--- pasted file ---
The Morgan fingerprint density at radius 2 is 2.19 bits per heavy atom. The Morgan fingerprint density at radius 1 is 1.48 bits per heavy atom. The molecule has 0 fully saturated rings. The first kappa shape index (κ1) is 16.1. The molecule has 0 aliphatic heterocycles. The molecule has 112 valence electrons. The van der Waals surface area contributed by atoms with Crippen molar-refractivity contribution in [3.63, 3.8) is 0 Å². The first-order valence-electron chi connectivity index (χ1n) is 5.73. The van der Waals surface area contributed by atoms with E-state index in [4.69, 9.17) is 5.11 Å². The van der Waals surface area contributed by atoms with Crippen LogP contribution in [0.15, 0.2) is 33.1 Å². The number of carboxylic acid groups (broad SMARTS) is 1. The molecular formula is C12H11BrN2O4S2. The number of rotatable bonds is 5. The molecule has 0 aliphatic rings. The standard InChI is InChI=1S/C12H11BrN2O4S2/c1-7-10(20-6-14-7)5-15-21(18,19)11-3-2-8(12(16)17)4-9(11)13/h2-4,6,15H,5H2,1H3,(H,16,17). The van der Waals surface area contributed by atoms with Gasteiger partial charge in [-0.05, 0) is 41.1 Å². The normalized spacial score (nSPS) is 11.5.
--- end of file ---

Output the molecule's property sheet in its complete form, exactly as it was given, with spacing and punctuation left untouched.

The Morgan fingerprint density at radius 2 is 2.19 bits per heavy atom. The Morgan fingerprint density at radius 1 is 1.48 bits per heavy atom. The molecule has 0 fully saturated rings. The first kappa shape index (κ1) is 16.1. The molecule has 0 aliphatic heterocycles. The molecule has 112 valence electrons. The van der Waals surface area contributed by atoms with Crippen molar-refractivity contribution in [3.63, 3.8) is 0 Å². The first-order valence-electron chi connectivity index (χ1n) is 5.73. The van der Waals surface area contributed by atoms with E-state index in [4.69, 9.17) is 5.11 Å². The van der Waals surface area contributed by atoms with Crippen LogP contribution in [0.15, 0.2) is 33.1 Å². The number of carboxylic acid groups (broad SMARTS) is 1. The molecular formula is C12H11BrN2O4S2. The number of rotatable bonds is 5. The molecule has 0 aliphatic rings. The standard InChI is InChI=1S/C12H11BrN2O4S2/c1-7-10(20-6-14-7)5-15-21(18,19)11-3-2-8(12(16)17)4-9(11)13/h2-4,6,15H,5H2,1H3,(H,16,17). The van der Waals surface area contributed by atoms with Gasteiger partial charge in [-0.05, 0) is 41.1 Å². The normalized spacial score (nSPS) is 11.5.